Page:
Monday, January 28, 2019

Here’s to the next fifty years

By Beth Sullivan

Avalonia Land Conservancy is coming to the end of its 50th Anniversary Year. It has been a full year too. There have been celebrations, acquisitions, and new initiatives. In our 50 years Avalonia has evolved into an organization that does more than just protect open space; we engage in environmental advocacy and education, wildlife and watershed protection, community outreach, public recreation, and more. Over this last year we have experienced real growth spurts on many fronts.

We have acquired, or begun the process to acquire, hundreds more acres of amazing land. These landscapes are precious, and by protecting them, we are creating greenways and blue-ways and providing habitat for species that may be threatened if the land was developed. These acres are now available, or will be soon, for all of our members and friends to explore and appreciate. Keep an eye on the website as we introduce each new preserve.
We are finishing our first fifty years.

The Ram Point donation started us off in 1968.

The next fifty years will bring the challenges of climate change and rising seas. Photograph by David Young.

Updated Website

The website itself has leaped into a new phase with additional information and resources, as well as introducing interactive mapping for use on our trailed preserves. With a smart phone and some common sense, you can find your way around even an untrailed property. With the same phone you have access to the Hike & Seek program. You and your family can get more information before you hike and enhance your experience by looking for, and understanding, some of the natural features along the way.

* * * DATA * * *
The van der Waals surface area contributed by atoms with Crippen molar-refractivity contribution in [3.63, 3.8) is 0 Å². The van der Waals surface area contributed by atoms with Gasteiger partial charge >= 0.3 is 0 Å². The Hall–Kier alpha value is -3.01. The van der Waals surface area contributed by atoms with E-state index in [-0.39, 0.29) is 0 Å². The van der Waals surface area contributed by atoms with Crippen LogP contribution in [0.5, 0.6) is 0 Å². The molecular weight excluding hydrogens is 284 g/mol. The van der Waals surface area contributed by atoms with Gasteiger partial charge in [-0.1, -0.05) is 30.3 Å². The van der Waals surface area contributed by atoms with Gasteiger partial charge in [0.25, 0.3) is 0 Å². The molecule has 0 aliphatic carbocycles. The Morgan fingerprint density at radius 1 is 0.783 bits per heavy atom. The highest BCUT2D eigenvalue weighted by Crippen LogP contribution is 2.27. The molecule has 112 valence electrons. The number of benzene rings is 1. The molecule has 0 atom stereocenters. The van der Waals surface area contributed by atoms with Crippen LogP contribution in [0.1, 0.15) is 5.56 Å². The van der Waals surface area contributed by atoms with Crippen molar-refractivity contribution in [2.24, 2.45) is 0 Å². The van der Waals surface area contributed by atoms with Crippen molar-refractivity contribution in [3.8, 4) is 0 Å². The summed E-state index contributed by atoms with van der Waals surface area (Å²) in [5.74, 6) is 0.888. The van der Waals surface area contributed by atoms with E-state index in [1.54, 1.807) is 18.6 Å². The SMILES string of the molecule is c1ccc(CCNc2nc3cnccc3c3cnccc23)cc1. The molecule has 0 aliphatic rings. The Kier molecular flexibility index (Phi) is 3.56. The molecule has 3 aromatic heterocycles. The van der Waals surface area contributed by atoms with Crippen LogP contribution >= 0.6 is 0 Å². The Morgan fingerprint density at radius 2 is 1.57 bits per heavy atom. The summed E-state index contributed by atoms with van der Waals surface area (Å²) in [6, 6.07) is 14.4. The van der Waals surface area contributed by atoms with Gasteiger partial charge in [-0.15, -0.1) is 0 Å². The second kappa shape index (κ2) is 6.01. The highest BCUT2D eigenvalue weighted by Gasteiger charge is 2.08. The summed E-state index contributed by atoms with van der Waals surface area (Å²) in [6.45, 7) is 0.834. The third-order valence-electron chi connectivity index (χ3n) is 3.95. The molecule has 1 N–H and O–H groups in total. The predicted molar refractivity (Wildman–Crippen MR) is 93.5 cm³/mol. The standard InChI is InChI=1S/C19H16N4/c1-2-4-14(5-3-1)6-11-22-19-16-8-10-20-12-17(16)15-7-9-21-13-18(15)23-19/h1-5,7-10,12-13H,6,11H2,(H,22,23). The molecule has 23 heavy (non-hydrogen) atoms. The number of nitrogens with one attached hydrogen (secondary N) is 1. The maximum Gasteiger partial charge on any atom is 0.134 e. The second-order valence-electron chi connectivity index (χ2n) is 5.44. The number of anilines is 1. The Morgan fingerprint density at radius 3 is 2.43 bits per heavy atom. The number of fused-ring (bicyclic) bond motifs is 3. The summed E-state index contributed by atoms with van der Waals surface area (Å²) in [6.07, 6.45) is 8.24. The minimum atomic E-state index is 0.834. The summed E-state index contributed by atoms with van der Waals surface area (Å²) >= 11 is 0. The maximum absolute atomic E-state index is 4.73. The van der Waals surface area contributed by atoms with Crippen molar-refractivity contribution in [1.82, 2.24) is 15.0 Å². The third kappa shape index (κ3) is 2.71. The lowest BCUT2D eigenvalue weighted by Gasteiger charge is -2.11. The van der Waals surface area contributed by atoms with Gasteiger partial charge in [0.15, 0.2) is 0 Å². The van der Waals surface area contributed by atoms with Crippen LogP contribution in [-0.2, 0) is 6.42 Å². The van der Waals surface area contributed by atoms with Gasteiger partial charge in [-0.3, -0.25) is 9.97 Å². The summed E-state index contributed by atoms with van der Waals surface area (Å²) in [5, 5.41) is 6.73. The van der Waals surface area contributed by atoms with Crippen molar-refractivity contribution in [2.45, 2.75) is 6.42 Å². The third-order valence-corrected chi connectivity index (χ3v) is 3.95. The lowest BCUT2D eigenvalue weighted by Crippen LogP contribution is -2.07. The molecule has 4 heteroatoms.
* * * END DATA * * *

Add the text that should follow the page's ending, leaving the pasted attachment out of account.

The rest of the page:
We have reached out to the greater community to increase awareness of Avalonia’s presence and importance in our area. We have seen many more people responding to our call to arms-that is, the helping hands on the ends of the arms for stewardship and volunteering. There are several new teams created to help organize our willing volunteers and direct the energies we need to carry out our mission. The website is also the place to find information about how you can help.
We are collaborating with other organizations and institutions to combine forces and share resources. As an organization, we are involved in trying to understand the impact of climate change on our communities as well as on our preserves. We have to think about how best to manage our protected land to withstand the changes that will come over the next years. We get help from academics, scientists, and business experts. We seek funding from individuals, groups, and corporations, as well as grants from institutions and organizations that can help us further our mission.
Collaborations and teams will get the work done.

Technology is now a part of exploration.

New ways to communicate

We reach out now in ways we did not even know would exist fifty years ago. Who ever imagined smart phones, the internet, and all the social media opportunities and outlets? We still use paper and stamps to send out a few newsletters, but more and more our communications are done electronically. People get their updates in snippets or flashes of information. Long, newsy reports are a thing of the past. Even this blog is probably too long.

As all this evolution has taken place, it has prompted the need to change the face of our digital-self. Avalonia is introducing a new logo, a digital-friendly design. and one that can be creatively adapted for different purposes. A clean new design, it is one that invokes the colors of nature, the contours of our landscape and the waterways that we value so highly.

Please check out the story of the process that went into this design, here. It is an amazing education itself.    
We think this newest chapter in Avalonia's remarkable story will help us reach the next generation of members, donors, and volunteers that will continue to support the mission of Avalonia.
Our new logo will lead us into the next fifty years.

We remain committed to preserve and protect the land for the next generations.

Photographs by Beth Sullivan unless otherwise indicated.

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